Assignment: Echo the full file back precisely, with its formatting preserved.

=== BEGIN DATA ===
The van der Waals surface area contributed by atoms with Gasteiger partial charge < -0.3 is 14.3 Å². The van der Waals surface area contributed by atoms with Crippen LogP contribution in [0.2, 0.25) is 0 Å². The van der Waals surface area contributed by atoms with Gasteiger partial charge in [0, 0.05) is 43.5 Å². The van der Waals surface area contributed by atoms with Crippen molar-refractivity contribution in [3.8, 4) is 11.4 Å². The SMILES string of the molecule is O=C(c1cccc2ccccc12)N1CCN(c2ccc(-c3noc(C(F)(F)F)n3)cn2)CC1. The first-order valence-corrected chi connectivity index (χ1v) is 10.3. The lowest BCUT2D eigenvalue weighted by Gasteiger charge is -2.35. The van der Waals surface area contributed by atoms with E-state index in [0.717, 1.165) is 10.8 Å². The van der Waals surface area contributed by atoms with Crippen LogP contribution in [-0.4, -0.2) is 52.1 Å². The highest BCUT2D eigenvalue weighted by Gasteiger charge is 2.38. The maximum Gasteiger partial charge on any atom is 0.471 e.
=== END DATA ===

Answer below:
The van der Waals surface area contributed by atoms with Gasteiger partial charge < -0.3 is 14.3 Å². The van der Waals surface area contributed by atoms with Crippen LogP contribution in [0.2, 0.25) is 0 Å². The van der Waals surface area contributed by atoms with Gasteiger partial charge in [0, 0.05) is 43.5 Å². The van der Waals surface area contributed by atoms with Crippen molar-refractivity contribution in [3.8, 4) is 11.4 Å². The SMILES string of the molecule is O=C(c1cccc2ccccc12)N1CCN(c2ccc(-c3noc(C(F)(F)F)n3)cn2)CC1. The first-order valence-corrected chi connectivity index (χ1v) is 10.3. The lowest BCUT2D eigenvalue weighted by Gasteiger charge is -2.35. The van der Waals surface area contributed by atoms with E-state index in [0.717, 1.165) is 10.8 Å². The van der Waals surface area contributed by atoms with Crippen LogP contribution in [-0.4, -0.2) is 52.1 Å². The highest BCUT2D eigenvalue weighted by Gasteiger charge is 2.38. The maximum Gasteiger partial charge on any atom is 0.471 e.